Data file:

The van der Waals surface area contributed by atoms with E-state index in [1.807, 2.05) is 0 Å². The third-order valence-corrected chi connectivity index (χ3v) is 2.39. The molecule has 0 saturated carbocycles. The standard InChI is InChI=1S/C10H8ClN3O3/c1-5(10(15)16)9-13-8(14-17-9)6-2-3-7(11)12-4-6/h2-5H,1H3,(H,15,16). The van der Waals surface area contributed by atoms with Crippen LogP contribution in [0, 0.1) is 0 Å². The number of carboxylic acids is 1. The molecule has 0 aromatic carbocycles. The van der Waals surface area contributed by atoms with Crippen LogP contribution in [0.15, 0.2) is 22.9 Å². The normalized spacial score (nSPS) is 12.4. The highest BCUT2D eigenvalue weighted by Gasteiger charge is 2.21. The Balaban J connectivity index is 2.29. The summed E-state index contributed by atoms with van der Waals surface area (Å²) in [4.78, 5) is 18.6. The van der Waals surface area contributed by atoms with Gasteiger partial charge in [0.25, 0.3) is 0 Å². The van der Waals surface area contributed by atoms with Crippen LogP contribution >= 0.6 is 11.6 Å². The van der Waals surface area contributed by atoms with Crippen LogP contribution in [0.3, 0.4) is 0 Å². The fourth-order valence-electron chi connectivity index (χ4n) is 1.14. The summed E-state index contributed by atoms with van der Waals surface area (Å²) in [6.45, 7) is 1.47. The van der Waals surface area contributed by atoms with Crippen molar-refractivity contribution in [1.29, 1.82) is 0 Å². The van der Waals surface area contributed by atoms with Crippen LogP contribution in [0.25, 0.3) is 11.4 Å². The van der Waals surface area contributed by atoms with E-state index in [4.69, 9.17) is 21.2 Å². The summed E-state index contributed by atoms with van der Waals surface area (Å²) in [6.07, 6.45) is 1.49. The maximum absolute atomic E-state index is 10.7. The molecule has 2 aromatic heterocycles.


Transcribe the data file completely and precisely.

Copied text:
The van der Waals surface area contributed by atoms with E-state index in [1.807, 2.05) is 0 Å². The third-order valence-corrected chi connectivity index (χ3v) is 2.39. The molecule has 0 saturated carbocycles. The standard InChI is InChI=1S/C10H8ClN3O3/c1-5(10(15)16)9-13-8(14-17-9)6-2-3-7(11)12-4-6/h2-5H,1H3,(H,15,16). The van der Waals surface area contributed by atoms with Crippen LogP contribution in [0, 0.1) is 0 Å². The number of carboxylic acids is 1. The molecule has 0 aromatic carbocycles. The van der Waals surface area contributed by atoms with Crippen LogP contribution in [0.15, 0.2) is 22.9 Å². The normalized spacial score (nSPS) is 12.4. The highest BCUT2D eigenvalue weighted by Gasteiger charge is 2.21. The Balaban J connectivity index is 2.29. The summed E-state index contributed by atoms with van der Waals surface area (Å²) in [4.78, 5) is 18.6. The van der Waals surface area contributed by atoms with Gasteiger partial charge in [0.25, 0.3) is 0 Å². The van der Waals surface area contributed by atoms with Crippen LogP contribution >= 0.6 is 11.6 Å². The van der Waals surface area contributed by atoms with Crippen LogP contribution in [0.3, 0.4) is 0 Å². The fourth-order valence-electron chi connectivity index (χ4n) is 1.14. The summed E-state index contributed by atoms with van der Waals surface area (Å²) in [6.45, 7) is 1.47. The van der Waals surface area contributed by atoms with Crippen molar-refractivity contribution in [1.29, 1.82) is 0 Å². The van der Waals surface area contributed by atoms with Crippen LogP contribution in [0.25, 0.3) is 11.4 Å². The van der Waals surface area contributed by atoms with E-state index in [4.69, 9.17) is 21.2 Å². The summed E-state index contributed by atoms with van der Waals surface area (Å²) in [6.07, 6.45) is 1.49. The maximum absolute atomic E-state index is 10.7. The molecule has 2 aromatic heterocycles.